Australian Genetics of Depression Study: Anti-depressant Cell-omics

People differ in the symptoms they experience as part of their depression and the way in which they respond to treatments. Our long-term goal is that treatments should be tailored to individuals rather than a “one size fits all” approach. This concept of personalised medicine is already applied in other health settings, for example cancer care. To advance this in depression requires more research to understand differences between people.

About the Study

What is the purpose of the research?

To advance our long-term goal that treatments should be tailored to individuals, we plan to conduct assays on cells to discover biological and genetic mechanisms that link to the differences between people in their responses to antidepressants.

From blood cells we can derive induced pluripotent stem cells (iPSCs). The iPSCs can be reprogrammed to form any cell type in the body including brain cells (see the video below). This exciting research is being conducted worldwide to study many diseases, but to date there are no comprehensive studies which link iPSCs measurements to in-person responses to antidepressants.

What does participation in this research involve?

We will ask you to complete an online questionnaire about your personal experiences of depression focussing on symptoms and response to treatments. The questionnaire will take about 30 minutes to complete. We will ask you to provide a blood sample by attending a local pathology clinic.

We would like to acknowledge and thank Professor Alex Hewitt, University of Tasmania, and colleagues for the use of this You tube video “What to expect if you participate in iPSC research”. He created this video for his research of eye diseases deriving iPSCs from skin cells. The goals of his research were different from ours, but the iPSC principles are the same.

How to participate?

Step 1 (10 mins) – Read the participant Information and Consent form; and decide whether you would like to participate.
Step 2 (30 – 40 mins) – Answer questions about your depression and treatment.
Confirm mailing address so we can send a sample collection kit.
Step 3 (10 mins) – Attend your local pathology collection centre to provide a blood sample.
Step 4 (1 min) – Email us that you have sent your blood sample to us. Once we receive your sample we will send you your gift card.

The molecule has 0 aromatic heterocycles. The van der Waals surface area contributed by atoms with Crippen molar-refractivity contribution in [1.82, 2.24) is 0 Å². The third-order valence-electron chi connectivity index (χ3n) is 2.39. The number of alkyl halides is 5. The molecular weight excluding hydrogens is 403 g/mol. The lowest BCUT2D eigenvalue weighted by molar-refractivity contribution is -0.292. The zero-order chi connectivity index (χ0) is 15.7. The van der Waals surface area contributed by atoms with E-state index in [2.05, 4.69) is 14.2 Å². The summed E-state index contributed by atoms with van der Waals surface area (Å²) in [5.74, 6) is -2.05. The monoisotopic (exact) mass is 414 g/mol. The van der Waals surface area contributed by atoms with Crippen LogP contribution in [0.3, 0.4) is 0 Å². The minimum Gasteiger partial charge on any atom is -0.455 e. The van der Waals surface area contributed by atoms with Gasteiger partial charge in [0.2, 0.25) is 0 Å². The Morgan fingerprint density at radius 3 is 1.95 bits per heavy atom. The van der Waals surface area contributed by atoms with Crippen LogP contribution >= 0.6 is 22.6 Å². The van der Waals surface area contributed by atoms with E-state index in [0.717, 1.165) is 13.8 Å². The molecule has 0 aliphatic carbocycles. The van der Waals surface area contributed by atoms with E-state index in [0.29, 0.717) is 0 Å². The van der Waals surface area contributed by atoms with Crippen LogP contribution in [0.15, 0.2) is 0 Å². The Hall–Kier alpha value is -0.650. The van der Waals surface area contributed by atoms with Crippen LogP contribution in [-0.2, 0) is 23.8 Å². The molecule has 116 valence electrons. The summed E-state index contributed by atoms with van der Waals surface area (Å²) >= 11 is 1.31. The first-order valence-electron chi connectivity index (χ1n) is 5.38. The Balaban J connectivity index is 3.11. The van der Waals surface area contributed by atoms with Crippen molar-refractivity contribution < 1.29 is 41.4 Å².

We are pleased to announce that recruitment has commenced and are enrolling participants. Overall, the completion rate of those who have consented has been high.

A big thank you to those who have supported our research. This support is invaluable and plays a significant role in helping us continue with these important studies as we aim to make meaningful contributions to this field.

If you have received an invitation to participate and still deciding to participate and/or have questions, please reach out to us at We would love to hear from you.

Contact Us
07 3346 2089
Ms Deborah Gilroy
Institute for Molecular Bioscience, University of Queensland
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If you have any further questions, please contact us via email at

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What to expect if you participate in iPSC research

We like to acknowledge and thank Professor Alex Hewitt, University of Tasmania, and colleagues for the use of this You tube video “What to expect if you participate in iPSC research”.
Please note that in our study, participants are only requested to provide a blood sample for the generation of iPSCs.

About HSU

The Human Studies Unit at the University of Queensland is supporting the Cello study. At HSU, we combine laboratory and computing expertise to generate genomic data, and provide data management solutions, to advance understanding of common complex diseases and benefit those affected by them.

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